Birds Of The World:
Other Duck Species
Ducks - The Shovelers
Goose - Like Birds
Bay Or Sea Ducks
Read More Articles About: Birds Of The World
( Originally Published Early 1900's )
Not far removed from these are the Pintailed Ducks (Dafila), which may be recognized at once by the rather long neck, the bill narrow and longer than the head, and above all by the elongation of the middle pair of tail-feathers in the male. Two or three species are now recognized, the commonest and most widely distributed being the common Pintail (D. acuta) of the Northern Hemisphere in general, migrating south in winter to middle America and the West Indies in the New World, and to the Mediterranean countries, India, and the Indo-Malayan Archipelago in the Old World. The sexes are much alike in summer, but in winter they are quite different, the male at this season having the head and upper neck olive-brown, the back of the neck black with a white stripe on each side which is confluent with the white of the breast and lower parts; the back, sides, and flanks marked with wavy lines of black and white, while the scapulars are velvety black edged with whitish, and the speculum is metallic green or bronzy purple; the length is from twenty-eight to thirty inches.
The Pintail breeds in North America from the northern United States north-ward, being, for example, the most universally abundant Duck found in North Dakota, where it is evenly distributed throughout the prairie regions in lakes and ponds and sloughs wherever they are of sufficient size. Mr. Bent, who has had much experience among the water fowl of this region, states that the nest of the Pintail is " placed almost anywhere on dry ground, or sometimes near the edge of a slough or pond, sometimes on the islands in the lakes, but more often on the prairies, and sometimes a half a mile or more from the nearest water. The nest is poorly concealed, and often in plain sight. A deep hollow is scooped out in the ground, which is sparingly lined with bits of straw and stubble, and a scanty lining of down is deposited around the eggs." The eggs, which are usually from eight to ten in number, are pale olive-green or olive-buff, and measure about two and twenty-five hundredths by one and fifty hundredths inches. The female is described as very solicitous for the safety of her brood,flying around over the head of the intruder or splashing down in the water within a few feet and acting as if wounded, quacking excitedly all the time.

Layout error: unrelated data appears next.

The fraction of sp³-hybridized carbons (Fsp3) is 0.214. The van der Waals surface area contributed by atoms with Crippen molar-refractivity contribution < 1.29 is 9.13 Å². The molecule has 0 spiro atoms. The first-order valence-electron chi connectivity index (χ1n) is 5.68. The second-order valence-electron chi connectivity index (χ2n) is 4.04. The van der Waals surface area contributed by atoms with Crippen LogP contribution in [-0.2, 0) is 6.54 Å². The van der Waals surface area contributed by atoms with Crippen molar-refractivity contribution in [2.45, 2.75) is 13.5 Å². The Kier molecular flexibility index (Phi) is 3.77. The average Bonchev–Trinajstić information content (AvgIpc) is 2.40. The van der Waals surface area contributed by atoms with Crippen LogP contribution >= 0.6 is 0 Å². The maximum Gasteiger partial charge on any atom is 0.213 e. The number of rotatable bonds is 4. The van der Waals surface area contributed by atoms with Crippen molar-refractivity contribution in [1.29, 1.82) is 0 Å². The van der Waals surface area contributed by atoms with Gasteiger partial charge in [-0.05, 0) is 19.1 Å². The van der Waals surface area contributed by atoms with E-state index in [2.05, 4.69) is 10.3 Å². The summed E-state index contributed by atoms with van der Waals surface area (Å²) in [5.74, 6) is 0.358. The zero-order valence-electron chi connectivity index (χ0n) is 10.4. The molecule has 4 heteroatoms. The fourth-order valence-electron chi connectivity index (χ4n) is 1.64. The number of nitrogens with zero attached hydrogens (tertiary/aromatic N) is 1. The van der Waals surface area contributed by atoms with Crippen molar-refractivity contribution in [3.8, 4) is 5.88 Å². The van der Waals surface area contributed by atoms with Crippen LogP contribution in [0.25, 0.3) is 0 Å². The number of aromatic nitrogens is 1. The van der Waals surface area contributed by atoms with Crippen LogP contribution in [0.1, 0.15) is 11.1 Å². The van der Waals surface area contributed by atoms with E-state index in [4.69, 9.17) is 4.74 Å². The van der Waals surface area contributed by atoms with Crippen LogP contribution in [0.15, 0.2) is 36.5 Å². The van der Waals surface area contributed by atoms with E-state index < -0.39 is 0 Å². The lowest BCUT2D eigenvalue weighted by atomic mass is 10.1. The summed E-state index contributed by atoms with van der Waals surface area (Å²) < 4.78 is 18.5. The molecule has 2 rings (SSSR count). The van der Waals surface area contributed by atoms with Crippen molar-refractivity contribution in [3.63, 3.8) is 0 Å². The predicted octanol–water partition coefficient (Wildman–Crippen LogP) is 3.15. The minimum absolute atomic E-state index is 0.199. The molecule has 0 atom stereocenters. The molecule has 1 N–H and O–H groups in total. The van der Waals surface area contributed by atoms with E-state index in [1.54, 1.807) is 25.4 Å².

This species is also very common along the Yukon, where it nests usually in the sedge,lining the nest with dry grass, and when both parents leave the eggs they are carefully covered with dry leaves and feathers. As soon as the young are hatched they repair to the small creeks and tributaries of the great river until they can fly, when they go to the vast marshes and feed upon the roots of the horse-tail, and become so fat that they rise from the water with difficulty. By the end of September they have all left for the South. In the Old World the main breeding ground of the Pintail is north of latitude 6o °, although it may come some-what south of this in Siberia, Russia, and northern Germany, and a few still spend the summer in England and Ireland. In the latter places its breeding haunts are the rocky inlets in quiet sloughs and firths, often at a considerable distance from the mainland.
The other species of Pintail are found in the Southern Hemisphere, one of the best known being the Brown Pintail (D. spinicauda) of South America. This handsome Duck, which is much smaller than the one just described, is, according to Hudson, the commonest Duck in the Argentine Republic and unites in the largest flocks. Its nest is built on the ground under the grass or thistles, at a distance from water, and is plentifully lined with down plucked from the breast of the female. In autumn it often visits the pampas in vast numbers to feed upon the seeds of the giant thistle, where it clusters so closely that as many as sixty have been killed at a single shot. The Bahama Pintail (D. bahamensis) is another species which is mainly spread over South America, while a still smaller species (D. Galapagensis) is confined to the Galapagos Archipelago. These last two, together with the Red-billed Duck (D. Erythrorhyncha) of Africa, are by some separated as a distinct genus (Paecilonetta).